Spend time to listen to the recorded tracks and edit the best version you can. When editing, take to ensure consistent levels and sound. Perhaps some takes are louder than others or have a somewhat different feel. Take note of the tuning as well.

Keep in mind: If you want a great result, you should deliver great source material, and a performance is a crucial part of that.


Step 3 - Setting up for Re-amping

First of all I should make clear that re-amping doesn’t just mean that you send a recorded signal through an instrument amplifier. As you may be aware, there are comparable techniques like adding reverb to recorded tracks by sending them to a room with a speaker and mixing the original sound with the sound of the microphones in the room.

For re-amping, the recorded signal should be transformed to a signal which fits the amp. Different re-amp devices are available. I prefer a device like the Radial X-amp with a variable level control to work the input stage of the amp and have more control of the amp sound.

Choose Your Microphones

In general I would say three microphones should be enough to do the re-amp job: a dynamic mic, a ribbon mic and a large diaphragm condenser mic. The job of the dynamic mic is capturing the transient and mid highs of the speaker. The ribbon I use to record the "body" of the cabinet. Both the dynamic mic as the ribbon are placed quite close to the amp. I often choose a distance to the amp of 1 meter, but it depends on the critical distance of the room. Of course entire articles have been written on how to mic a cabinet. (read more on the differences here)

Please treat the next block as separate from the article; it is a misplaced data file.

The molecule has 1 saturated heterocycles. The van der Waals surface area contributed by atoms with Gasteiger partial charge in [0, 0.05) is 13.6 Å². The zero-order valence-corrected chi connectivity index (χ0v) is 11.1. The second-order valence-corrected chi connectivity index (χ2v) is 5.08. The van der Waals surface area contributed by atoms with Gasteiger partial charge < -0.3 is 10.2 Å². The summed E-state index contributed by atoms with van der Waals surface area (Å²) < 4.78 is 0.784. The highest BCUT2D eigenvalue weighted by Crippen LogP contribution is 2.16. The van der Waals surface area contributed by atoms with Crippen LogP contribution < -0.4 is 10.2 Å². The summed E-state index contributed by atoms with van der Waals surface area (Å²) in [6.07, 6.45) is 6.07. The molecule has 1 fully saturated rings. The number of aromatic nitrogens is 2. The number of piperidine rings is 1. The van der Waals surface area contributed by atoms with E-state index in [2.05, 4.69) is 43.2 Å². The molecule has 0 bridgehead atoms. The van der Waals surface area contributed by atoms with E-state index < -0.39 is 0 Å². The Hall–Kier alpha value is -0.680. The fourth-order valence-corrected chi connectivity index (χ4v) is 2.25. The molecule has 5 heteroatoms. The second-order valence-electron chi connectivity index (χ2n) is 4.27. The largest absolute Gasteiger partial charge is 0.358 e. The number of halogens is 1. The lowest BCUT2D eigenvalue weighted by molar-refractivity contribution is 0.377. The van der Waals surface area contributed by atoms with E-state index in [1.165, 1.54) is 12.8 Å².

My choice for dynamic microphones when recording guitar amps are a Shure SM57, Sennheiser MD 421 or Sennheiser 903. For a ribbon I mostly choose a Royer 121 but also use a RCA DX77 regularly. Regarding LDC's, I am really fond of using a Neumann U67 or U47fet but an AKG 414EB is also great when recording loud guitars.

While you’re setting this up, take a moment to consider where to put the D.I. Directly from the output of the instrument seems most logical but that is not always most advisable; for example, if you want to record some pedal processing with the instrument. Be careful about recording delays and reverbs as it often sounds better when added after re-amping, but sometimes they add to the performance.

Step 4 - Re-recording

When everything is set (and after double checking the levels of the microphones!) press record and reap the reward! What's more to say? Everything regarding re-amping is in the preparation.

Final tips

  • Make sure your start point is 0:00:00:00 for all tracks. Check plugins on inserts or sends. You want to be sure you are sending the right sound.
  • Export every track to be re-amped on its own channel.
  • Be sure that the name of the audio file is clear and simple to avoid confusion.
  • Note tempo, key and number of track to be re-amped in a separate text fill. Note everything that could help to make the sound you are after in the same text file.
  • Likewise, it is very helpful to send a rough mix of the song but without the tracks that need processing. This way there is a reference point.


How To Reamping